1975 proved to be a year of drastic change for Lynyrd Skynyrd. In January, drummer Bob Burns left the band because of the stress brought on by heavy touring. (See our FAQ) Ronnie VanZant would later pen the song "Am I Losin'?" about Bob's departure. Artimus Pyle quickly filled the drummer's slot and Skynyrd proceeded to record their third album, Nuthin' Fancy.
After the release of Nuthin' Fancy, Skynyrd began a strenuous 90-day, 61-concert schedule aptly entitled "The Torture Tour". During the middle of the night on May 27, 1975 in Pittsburgh, Pennsylvania, guitarist Ed King simply walked out. Ed remembered, "I couldn't live with it anymore. It was a situation that had gotten out of control and I had gotten out of control with it."
"I'm not proud of the way I left," said Ed, "but I'm glad I did. I had problems with the management, and there were internal conflicts in the band I just couldn't cope with."
Following the Ed's leaving, Lynyrd Skynyrd operated as a more conventional two guitar band, but still maintained their murderous concert schedule. However, for many, the band's momentum and creative ability had been dulled by the grind of their relentless touring and the constant demands to produce.
Rolling Stone magazine's record review called Nuthin' Fancy stiff and "awkward compared to live renditions of the same songs." Although commercially successful, Nuthin' Fancy reflected the turmoil Skynyrd was enduring. The album also marked the end of the band's releationship with several of their management staff.
The group bought out their original manager, Alan Walden, for 225,000 dollars and contracted with Peter Rudge and his Sir Productions. Many in the band felt Walden did not have a coherent long-term plan for Skynyrd. Allen Collins felt Walden simply booked Skynyrd in "the same old places where we had made all the money, so they could make their money." Collins believed, however, that Rudge had a career for us. You don't go to the same markets. You go to new places -- Canada, England and Europe. He's a brilliant guy."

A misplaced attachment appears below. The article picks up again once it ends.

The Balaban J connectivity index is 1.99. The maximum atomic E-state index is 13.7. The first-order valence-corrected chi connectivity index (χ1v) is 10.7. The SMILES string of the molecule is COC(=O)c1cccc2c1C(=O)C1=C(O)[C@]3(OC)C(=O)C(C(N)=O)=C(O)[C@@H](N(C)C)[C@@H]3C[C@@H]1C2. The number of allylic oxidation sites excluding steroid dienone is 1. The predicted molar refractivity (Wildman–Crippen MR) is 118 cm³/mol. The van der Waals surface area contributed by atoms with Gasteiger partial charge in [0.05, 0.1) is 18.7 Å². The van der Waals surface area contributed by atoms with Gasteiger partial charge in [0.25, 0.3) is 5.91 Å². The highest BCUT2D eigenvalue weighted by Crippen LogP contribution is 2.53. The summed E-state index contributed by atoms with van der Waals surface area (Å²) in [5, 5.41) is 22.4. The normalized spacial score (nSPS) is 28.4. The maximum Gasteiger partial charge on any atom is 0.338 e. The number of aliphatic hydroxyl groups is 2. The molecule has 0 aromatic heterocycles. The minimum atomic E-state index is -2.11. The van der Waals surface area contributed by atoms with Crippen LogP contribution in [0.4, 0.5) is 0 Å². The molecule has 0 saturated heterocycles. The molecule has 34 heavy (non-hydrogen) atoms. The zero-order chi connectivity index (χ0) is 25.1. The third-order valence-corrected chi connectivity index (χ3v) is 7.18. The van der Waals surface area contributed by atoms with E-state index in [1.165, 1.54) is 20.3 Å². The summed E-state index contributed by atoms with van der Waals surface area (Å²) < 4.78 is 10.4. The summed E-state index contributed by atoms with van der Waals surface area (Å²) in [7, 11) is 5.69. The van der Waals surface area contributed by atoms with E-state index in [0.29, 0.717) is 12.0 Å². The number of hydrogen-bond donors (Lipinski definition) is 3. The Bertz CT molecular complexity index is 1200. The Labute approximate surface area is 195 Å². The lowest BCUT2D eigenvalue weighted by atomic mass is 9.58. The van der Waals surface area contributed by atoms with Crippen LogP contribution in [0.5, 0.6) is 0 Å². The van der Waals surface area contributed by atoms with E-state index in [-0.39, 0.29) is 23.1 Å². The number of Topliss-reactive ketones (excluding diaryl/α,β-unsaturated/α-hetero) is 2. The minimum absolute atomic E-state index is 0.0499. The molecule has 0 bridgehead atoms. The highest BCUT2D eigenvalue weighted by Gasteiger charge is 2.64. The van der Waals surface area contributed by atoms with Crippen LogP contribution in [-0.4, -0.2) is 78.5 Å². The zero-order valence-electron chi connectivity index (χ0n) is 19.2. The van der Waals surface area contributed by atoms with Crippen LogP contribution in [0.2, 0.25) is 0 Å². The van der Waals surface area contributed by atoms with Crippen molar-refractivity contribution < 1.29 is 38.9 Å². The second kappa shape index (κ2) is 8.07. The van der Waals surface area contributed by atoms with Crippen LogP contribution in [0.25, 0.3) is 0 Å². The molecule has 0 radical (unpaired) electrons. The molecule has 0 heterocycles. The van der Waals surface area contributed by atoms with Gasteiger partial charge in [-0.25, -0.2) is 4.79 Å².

After Second Helping, MCA had bought out Al Kooper's Sounds of the South record label, but Kooper stayed with Skynyrd to produce Nuthin' Fancy. Rudge, however, quickly broke with Kooper and arranged for veteran producer Tom Dowd to take over at the recording controls. Dowd had previously worked with everyone from Otis Redding to Cream to the Allman Brothers.
Originally, the band approached Dowd with little hope he would be interested in producing Lynyrd Skynyrd. However, Leon recalled that Dowd, "was all for it, and commented that he was really interested in working with us because he wanted to do with us what he never got to do with the Allmans in the studio. I never did find out what that was, but he did work really well with us."
Tom Dowd's approach for recording brought a touch of professionalism and maturity to Skynyrd's studio work. While Kooper had relied heavily on overdubbing to approximate the band's live sound, Dowd utilized a different style.